If Rupert Murdoch really thinks he’s an appropriate guardian of The Wall Street Journal, he needs to clean up his act.

Firstly, he needs to make a public declaration that Dow Jones journalists would be free to comment about News Corp’s affairs rather than be regarded as PR adjuncts to the Sun King’s relentless empire building.

When I ran for the News Corp board in 2002, Rupert censored the entire platform, including this line:

Mayne believes the company needs an experienced journalist on its board to complement the strong business focus of the existing directors and to promote the concept of editorial independence from the company’s commercial operations.

The deadline for nominating at the 2007 AGM — Rupert’s first re-election contest in decades — is next Tuesday and I’m very tempted to test whether Rupert has learnt to behave in light of his self-portrayal as a good boy.

As part of Rupert’s charm offensive with Dow Jones shareholders, maybe he should try making the following pledges:

  • Admit he was wrong to back the Iraq war.
  • Announce the phasing out of page 3 girls in The Sun.
  • Appoint an independent chairman of News Corp and a clear majority of independent directors.
  • Unwind the notorious poison pill and introduce one class of shares to reduce his voting stake from 38% to 12%.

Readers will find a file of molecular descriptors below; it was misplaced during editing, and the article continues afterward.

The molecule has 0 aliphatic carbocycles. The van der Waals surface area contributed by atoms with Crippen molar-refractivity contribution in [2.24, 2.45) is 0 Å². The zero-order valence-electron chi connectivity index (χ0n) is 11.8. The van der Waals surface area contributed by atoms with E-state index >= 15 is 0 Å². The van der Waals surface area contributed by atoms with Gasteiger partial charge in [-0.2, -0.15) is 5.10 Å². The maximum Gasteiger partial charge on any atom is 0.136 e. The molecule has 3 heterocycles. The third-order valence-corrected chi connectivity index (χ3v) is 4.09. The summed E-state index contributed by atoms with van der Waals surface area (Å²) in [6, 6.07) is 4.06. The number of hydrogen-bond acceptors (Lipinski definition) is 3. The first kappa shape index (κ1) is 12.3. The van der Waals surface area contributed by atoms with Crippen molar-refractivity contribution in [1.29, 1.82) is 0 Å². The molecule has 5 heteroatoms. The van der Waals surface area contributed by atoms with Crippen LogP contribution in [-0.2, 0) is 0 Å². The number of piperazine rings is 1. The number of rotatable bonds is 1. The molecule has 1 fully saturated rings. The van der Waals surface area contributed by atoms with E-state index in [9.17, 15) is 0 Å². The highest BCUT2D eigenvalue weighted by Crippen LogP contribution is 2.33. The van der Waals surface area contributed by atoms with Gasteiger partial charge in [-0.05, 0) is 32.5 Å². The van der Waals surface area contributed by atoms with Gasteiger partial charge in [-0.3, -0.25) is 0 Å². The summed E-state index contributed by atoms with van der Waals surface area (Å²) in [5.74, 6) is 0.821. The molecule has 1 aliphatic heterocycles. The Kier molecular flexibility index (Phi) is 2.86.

Finally, the true size of Rupert’s proposed cash takeover for Dow Jones should be recognised. Rupert is offering a flat $US60-a-share in cash. Dow Jones has 19.95 million super-voting shares and 63.68 million common stock, so $US60 would value all of the equity at $US5.02 billion.

However, Dow Jones also disclosed $US508 million in debt in its latest quarterly release, so the total call on News Corp’s resources will be $US5.51 billion if the bid succeeds.

The 2007 Dow Jones proxy statement also gives a good rundown of the board and largest shareholders. Suggestions that the founding Bancroft family are totally removed from the running of the company are clearly wrong. Christopher Bancroft, 55, controls 19% of the super-voting shares and has been a director since 1996. The proxy statement also discloses the following:

Mr Bancroft and Ms Steele are first cousins. Ms Hill is the first cousin, once removed, of Mr Bancroft and Ms Steele.

Therefore, the Bancrofts only avail themselves of 3 of the 16 board seats, something Rupert can’t claim at News Corp where the family directly has 25% of the board seats, plus a handful of sympathetic executives and friends padding out the numbers.